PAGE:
The canonical URLs and tags on your Shopify store are a key element in its search engine optimisation strategy. If you don’t know how to use them correctly, it’s easy for your site to rank poorly. That’s why we’re here! In this article, we’ll show you how to change the canonical URLs and tags on your Shopify store so that it can achieve its full potential in terms of SEO.
Use our Shopify app to add or change canonical urls/tags: Canonical Tag/URL Manager.
What are canonical URLs?
Canonical URLs are links that point to the same content on multiple domains. For example, if you have a blog post with a URL of https://www.example.com/article-title/, canonical URLs let you tell Google that the same article should be shared on several different domains—including your own store’s domain (https://www.example.c…).
They’re not the same as 301 redirects or rel=canonical tags: both of these methods redirect traffic from one page or site to another page or site entirely; canonical URLs simply tell search engines which version of your content they should prefer when it comes up in their results pages, while keeping both versions live on their respective sites at all times..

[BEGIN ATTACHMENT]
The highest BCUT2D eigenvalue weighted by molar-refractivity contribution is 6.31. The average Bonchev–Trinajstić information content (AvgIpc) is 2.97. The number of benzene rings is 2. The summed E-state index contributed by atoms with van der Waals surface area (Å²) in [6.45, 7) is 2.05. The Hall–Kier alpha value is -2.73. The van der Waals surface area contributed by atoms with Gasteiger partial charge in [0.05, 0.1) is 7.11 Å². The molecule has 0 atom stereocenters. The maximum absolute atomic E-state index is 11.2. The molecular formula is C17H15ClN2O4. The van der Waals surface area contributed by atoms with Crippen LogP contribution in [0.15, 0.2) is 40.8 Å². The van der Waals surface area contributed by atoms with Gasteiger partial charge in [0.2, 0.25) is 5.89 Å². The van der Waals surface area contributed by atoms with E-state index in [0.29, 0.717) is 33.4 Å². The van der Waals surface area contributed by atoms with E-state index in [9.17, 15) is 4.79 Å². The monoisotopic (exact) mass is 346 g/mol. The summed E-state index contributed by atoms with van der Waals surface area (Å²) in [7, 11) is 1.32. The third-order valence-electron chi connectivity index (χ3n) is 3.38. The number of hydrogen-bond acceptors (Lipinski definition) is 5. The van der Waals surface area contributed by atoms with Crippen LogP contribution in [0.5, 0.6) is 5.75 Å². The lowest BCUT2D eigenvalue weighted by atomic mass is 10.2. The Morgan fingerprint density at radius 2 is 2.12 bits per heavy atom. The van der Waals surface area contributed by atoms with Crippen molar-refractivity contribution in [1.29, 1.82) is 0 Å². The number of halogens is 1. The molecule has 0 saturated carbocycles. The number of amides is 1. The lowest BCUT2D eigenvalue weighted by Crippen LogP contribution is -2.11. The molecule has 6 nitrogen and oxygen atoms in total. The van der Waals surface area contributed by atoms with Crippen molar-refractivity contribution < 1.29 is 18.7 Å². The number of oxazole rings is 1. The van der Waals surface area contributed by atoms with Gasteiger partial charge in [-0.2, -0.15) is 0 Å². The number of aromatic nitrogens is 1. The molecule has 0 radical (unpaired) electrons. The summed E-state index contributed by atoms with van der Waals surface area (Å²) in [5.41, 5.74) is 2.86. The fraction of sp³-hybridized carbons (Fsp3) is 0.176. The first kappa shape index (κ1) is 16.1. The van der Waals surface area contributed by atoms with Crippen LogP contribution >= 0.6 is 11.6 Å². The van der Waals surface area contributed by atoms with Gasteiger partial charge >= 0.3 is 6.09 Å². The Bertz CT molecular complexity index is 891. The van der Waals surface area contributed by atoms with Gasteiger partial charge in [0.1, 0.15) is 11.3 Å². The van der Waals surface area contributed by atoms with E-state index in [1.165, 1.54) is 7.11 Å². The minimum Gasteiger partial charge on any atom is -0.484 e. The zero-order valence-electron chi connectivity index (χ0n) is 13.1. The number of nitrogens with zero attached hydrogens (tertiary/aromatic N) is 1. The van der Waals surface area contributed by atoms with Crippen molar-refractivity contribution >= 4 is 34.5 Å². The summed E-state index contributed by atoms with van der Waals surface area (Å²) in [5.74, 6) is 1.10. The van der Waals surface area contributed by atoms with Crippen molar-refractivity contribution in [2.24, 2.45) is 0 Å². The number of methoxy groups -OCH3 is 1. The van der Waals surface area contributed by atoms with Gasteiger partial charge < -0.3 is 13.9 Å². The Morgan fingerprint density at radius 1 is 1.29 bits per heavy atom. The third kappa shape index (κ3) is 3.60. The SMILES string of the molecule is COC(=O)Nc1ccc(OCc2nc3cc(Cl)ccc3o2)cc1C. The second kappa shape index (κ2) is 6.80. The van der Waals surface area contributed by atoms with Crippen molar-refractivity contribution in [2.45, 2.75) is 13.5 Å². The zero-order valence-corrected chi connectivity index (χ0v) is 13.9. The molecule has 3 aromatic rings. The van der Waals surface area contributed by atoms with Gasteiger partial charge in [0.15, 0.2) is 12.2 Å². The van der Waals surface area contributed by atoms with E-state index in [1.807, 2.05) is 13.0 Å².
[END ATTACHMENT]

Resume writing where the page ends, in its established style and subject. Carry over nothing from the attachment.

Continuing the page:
What are canonical tags?
Canonical tags are used to tell search engines which version of a page they should show. For example, if you have two pages that are very similar but have slightly different information, canonical tags can be used to tell Google which one it should display in search results.
- Instead of using redirects as an alternative to canonical tags, we recommend using both! They work well together because redirects prevent Google from having to guess what it should show in search results and canonical tags prevent duplicate content issues from being flagged by Google.
Canonical URLs are a great way to ensure the search engines will only see one version of each page on your website.
Canonical URLs are a great way to ensure the search engines will only see one version of each page on your website. This is useful for ecommerce sites because it lets you control which product pages are indexed by Google and other search engines, giving you more control over how your products appear in the search results.
For example, say you have a T-shirt shop and sell t-shirts in different colors and sizes. Without setting canonicals on these pages, when someone searches for “black t-shirt” or “large men’s tee,” Google may index multiple versions of these pages, which means that each time someone clicks on one of those links from the SERPs (search engine results pages), they may be taken to any number of different looking products.
How to change canonicals on your Shopify store?
These are just a few of the ways that Shopify merchants can optimise their store for search engines. But the best way to ensure your site is optimised is to try our Shopify app: Canonical Tag/URL Manager.